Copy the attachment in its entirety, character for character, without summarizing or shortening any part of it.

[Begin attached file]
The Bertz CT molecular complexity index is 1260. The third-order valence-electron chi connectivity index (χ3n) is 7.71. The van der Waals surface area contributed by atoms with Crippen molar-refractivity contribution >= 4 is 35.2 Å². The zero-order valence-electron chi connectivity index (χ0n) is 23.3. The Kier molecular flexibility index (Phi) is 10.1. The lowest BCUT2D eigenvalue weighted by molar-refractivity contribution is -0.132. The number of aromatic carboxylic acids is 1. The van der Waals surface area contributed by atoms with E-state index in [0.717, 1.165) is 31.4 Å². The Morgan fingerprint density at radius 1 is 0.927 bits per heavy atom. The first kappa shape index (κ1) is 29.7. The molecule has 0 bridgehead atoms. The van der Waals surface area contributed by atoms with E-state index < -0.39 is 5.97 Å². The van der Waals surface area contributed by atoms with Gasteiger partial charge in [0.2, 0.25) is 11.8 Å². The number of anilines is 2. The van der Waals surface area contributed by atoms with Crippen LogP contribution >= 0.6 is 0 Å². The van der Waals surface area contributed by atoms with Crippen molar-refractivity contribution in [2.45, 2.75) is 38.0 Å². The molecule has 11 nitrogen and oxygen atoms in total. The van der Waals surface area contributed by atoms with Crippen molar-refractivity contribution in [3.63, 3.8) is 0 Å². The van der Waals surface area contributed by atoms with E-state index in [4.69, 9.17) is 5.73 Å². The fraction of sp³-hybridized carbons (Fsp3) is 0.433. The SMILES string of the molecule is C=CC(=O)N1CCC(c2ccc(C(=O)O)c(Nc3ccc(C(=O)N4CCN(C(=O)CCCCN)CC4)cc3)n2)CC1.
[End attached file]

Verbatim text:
The Bertz CT molecular complexity index is 1260. The third-order valence-electron chi connectivity index (χ3n) is 7.71. The van der Waals surface area contributed by atoms with Crippen molar-refractivity contribution >= 4 is 35.2 Å². The zero-order valence-electron chi connectivity index (χ0n) is 23.3. The Kier molecular flexibility index (Phi) is 10.1. The lowest BCUT2D eigenvalue weighted by molar-refractivity contribution is -0.132. The number of aromatic carboxylic acids is 1. The van der Waals surface area contributed by atoms with E-state index in [0.717, 1.165) is 31.4 Å². The Morgan fingerprint density at radius 1 is 0.927 bits per heavy atom. The first kappa shape index (κ1) is 29.7. The molecule has 0 bridgehead atoms. The van der Waals surface area contributed by atoms with E-state index < -0.39 is 5.97 Å². The van der Waals surface area contributed by atoms with Gasteiger partial charge in [0.2, 0.25) is 11.8 Å². The number of anilines is 2. The van der Waals surface area contributed by atoms with Crippen LogP contribution >= 0.6 is 0 Å². The van der Waals surface area contributed by atoms with Crippen molar-refractivity contribution in [2.45, 2.75) is 38.0 Å². The molecule has 11 nitrogen and oxygen atoms in total. The van der Waals surface area contributed by atoms with Crippen molar-refractivity contribution in [3.63, 3.8) is 0 Å². The van der Waals surface area contributed by atoms with E-state index in [4.69, 9.17) is 5.73 Å². The fraction of sp³-hybridized carbons (Fsp3) is 0.433. The SMILES string of the molecule is C=CC(=O)N1CCC(c2ccc(C(=O)O)c(Nc3ccc(C(=O)N4CCN(C(=O)CCCCN)CC4)cc3)n2)CC1.